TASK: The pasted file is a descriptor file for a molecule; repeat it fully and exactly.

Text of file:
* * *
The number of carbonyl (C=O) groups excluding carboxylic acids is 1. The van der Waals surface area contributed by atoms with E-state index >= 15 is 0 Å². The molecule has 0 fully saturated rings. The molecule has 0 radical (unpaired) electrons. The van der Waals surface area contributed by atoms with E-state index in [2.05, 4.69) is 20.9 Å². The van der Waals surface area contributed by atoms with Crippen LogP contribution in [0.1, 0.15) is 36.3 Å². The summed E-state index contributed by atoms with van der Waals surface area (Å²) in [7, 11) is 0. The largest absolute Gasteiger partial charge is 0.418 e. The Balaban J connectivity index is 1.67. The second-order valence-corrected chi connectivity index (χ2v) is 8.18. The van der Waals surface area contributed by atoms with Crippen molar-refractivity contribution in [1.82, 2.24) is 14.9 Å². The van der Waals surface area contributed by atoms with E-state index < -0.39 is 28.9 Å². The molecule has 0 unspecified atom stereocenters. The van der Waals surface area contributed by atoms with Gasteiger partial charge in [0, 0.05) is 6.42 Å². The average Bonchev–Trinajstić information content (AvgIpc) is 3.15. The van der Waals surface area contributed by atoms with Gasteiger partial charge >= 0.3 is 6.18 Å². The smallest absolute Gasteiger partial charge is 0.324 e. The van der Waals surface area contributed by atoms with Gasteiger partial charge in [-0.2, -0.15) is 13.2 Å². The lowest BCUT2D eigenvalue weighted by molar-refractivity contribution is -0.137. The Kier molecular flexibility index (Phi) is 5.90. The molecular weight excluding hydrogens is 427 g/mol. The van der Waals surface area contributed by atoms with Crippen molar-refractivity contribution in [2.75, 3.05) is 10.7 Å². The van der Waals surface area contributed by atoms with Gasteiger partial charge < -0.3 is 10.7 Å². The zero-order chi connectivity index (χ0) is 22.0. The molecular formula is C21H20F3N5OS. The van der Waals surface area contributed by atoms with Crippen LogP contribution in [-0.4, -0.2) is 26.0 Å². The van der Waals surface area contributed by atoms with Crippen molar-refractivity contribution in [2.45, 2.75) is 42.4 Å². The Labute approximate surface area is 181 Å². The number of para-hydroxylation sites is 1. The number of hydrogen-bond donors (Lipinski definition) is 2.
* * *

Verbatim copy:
The number of carbonyl (C=O) groups excluding carboxylic acids is 1. The van der Waals surface area contributed by atoms with E-state index >= 15 is 0 Å². The molecule has 0 fully saturated rings. The molecule has 0 radical (unpaired) electrons. The van der Waals surface area contributed by atoms with E-state index in [2.05, 4.69) is 20.9 Å². The van der Waals surface area contributed by atoms with Crippen LogP contribution in [0.1, 0.15) is 36.3 Å². The summed E-state index contributed by atoms with van der Waals surface area (Å²) in [7, 11) is 0. The largest absolute Gasteiger partial charge is 0.418 e. The Balaban J connectivity index is 1.67. The second-order valence-corrected chi connectivity index (χ2v) is 8.18. The van der Waals surface area contributed by atoms with Crippen molar-refractivity contribution in [1.82, 2.24) is 14.9 Å². The van der Waals surface area contributed by atoms with E-state index < -0.39 is 28.9 Å². The molecule has 0 unspecified atom stereocenters. The van der Waals surface area contributed by atoms with Gasteiger partial charge in [0, 0.05) is 6.42 Å². The average Bonchev–Trinajstić information content (AvgIpc) is 3.15. The van der Waals surface area contributed by atoms with Gasteiger partial charge >= 0.3 is 6.18 Å². The smallest absolute Gasteiger partial charge is 0.324 e. The van der Waals surface area contributed by atoms with Gasteiger partial charge in [-0.2, -0.15) is 13.2 Å². The lowest BCUT2D eigenvalue weighted by molar-refractivity contribution is -0.137. The Kier molecular flexibility index (Phi) is 5.90. The molecular weight excluding hydrogens is 427 g/mol. The van der Waals surface area contributed by atoms with Crippen molar-refractivity contribution in [2.75, 3.05) is 10.7 Å². The van der Waals surface area contributed by atoms with Gasteiger partial charge < -0.3 is 10.7 Å². The zero-order chi connectivity index (χ0) is 22.0. The molecular formula is C21H20F3N5OS. The van der Waals surface area contributed by atoms with Crippen LogP contribution in [-0.4, -0.2) is 26.0 Å². The van der Waals surface area contributed by atoms with Crippen molar-refractivity contribution in [2.45, 2.75) is 42.4 Å². The Labute approximate surface area is 181 Å². The number of para-hydroxylation sites is 1. The number of hydrogen-bond donors (Lipinski definition) is 2.